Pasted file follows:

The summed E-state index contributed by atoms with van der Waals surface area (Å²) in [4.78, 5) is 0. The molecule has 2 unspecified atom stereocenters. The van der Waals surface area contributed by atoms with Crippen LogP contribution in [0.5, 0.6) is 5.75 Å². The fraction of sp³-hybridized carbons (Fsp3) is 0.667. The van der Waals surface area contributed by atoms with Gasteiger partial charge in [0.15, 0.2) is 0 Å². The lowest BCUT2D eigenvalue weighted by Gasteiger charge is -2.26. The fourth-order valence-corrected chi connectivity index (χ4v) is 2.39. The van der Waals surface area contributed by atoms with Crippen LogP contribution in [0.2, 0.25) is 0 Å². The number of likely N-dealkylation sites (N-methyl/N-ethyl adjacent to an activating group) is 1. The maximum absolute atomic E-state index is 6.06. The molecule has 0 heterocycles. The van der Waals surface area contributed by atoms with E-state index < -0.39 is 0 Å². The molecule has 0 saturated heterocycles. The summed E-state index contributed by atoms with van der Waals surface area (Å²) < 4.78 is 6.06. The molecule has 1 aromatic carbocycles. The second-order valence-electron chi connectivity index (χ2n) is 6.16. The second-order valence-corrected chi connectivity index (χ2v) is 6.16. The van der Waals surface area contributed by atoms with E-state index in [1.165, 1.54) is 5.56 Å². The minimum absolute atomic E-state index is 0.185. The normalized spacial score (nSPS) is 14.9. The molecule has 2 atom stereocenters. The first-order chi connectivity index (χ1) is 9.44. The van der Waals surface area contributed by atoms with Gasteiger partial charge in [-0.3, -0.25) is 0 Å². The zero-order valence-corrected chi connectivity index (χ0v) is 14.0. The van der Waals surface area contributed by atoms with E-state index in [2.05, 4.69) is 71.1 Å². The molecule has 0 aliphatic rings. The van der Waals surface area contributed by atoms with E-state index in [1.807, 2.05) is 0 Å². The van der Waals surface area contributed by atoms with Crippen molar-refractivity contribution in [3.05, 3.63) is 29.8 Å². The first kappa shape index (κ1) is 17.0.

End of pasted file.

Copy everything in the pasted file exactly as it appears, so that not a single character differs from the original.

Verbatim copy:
The summed E-state index contributed by atoms with van der Waals surface area (Å²) in [4.78, 5) is 0. The molecule has 2 unspecified atom stereocenters. The van der Waals surface area contributed by atoms with Crippen LogP contribution in [0.5, 0.6) is 5.75 Å². The fraction of sp³-hybridized carbons (Fsp3) is 0.667. The van der Waals surface area contributed by atoms with Gasteiger partial charge in [0.15, 0.2) is 0 Å². The lowest BCUT2D eigenvalue weighted by Gasteiger charge is -2.26. The fourth-order valence-corrected chi connectivity index (χ4v) is 2.39. The van der Waals surface area contributed by atoms with Crippen LogP contribution in [0.2, 0.25) is 0 Å². The number of likely N-dealkylation sites (N-methyl/N-ethyl adjacent to an activating group) is 1. The maximum absolute atomic E-state index is 6.06. The molecule has 0 heterocycles. The van der Waals surface area contributed by atoms with E-state index < -0.39 is 0 Å². The molecule has 0 saturated heterocycles. The summed E-state index contributed by atoms with van der Waals surface area (Å²) < 4.78 is 6.06. The molecule has 1 aromatic carbocycles. The second-order valence-electron chi connectivity index (χ2n) is 6.16. The second-order valence-corrected chi connectivity index (χ2v) is 6.16. The van der Waals surface area contributed by atoms with E-state index in [1.165, 1.54) is 5.56 Å². The minimum absolute atomic E-state index is 0.185. The normalized spacial score (nSPS) is 14.9. The molecule has 2 atom stereocenters. The first-order chi connectivity index (χ1) is 9.44. The van der Waals surface area contributed by atoms with Gasteiger partial charge in [-0.3, -0.25) is 0 Å². The zero-order valence-corrected chi connectivity index (χ0v) is 14.0. The van der Waals surface area contributed by atoms with E-state index in [2.05, 4.69) is 71.1 Å². The molecule has 0 aliphatic rings. The van der Waals surface area contributed by atoms with E-state index in [1.807, 2.05) is 0 Å². The van der Waals surface area contributed by atoms with Crippen molar-refractivity contribution in [3.05, 3.63) is 29.8 Å². The first kappa shape index (κ1) is 17.0.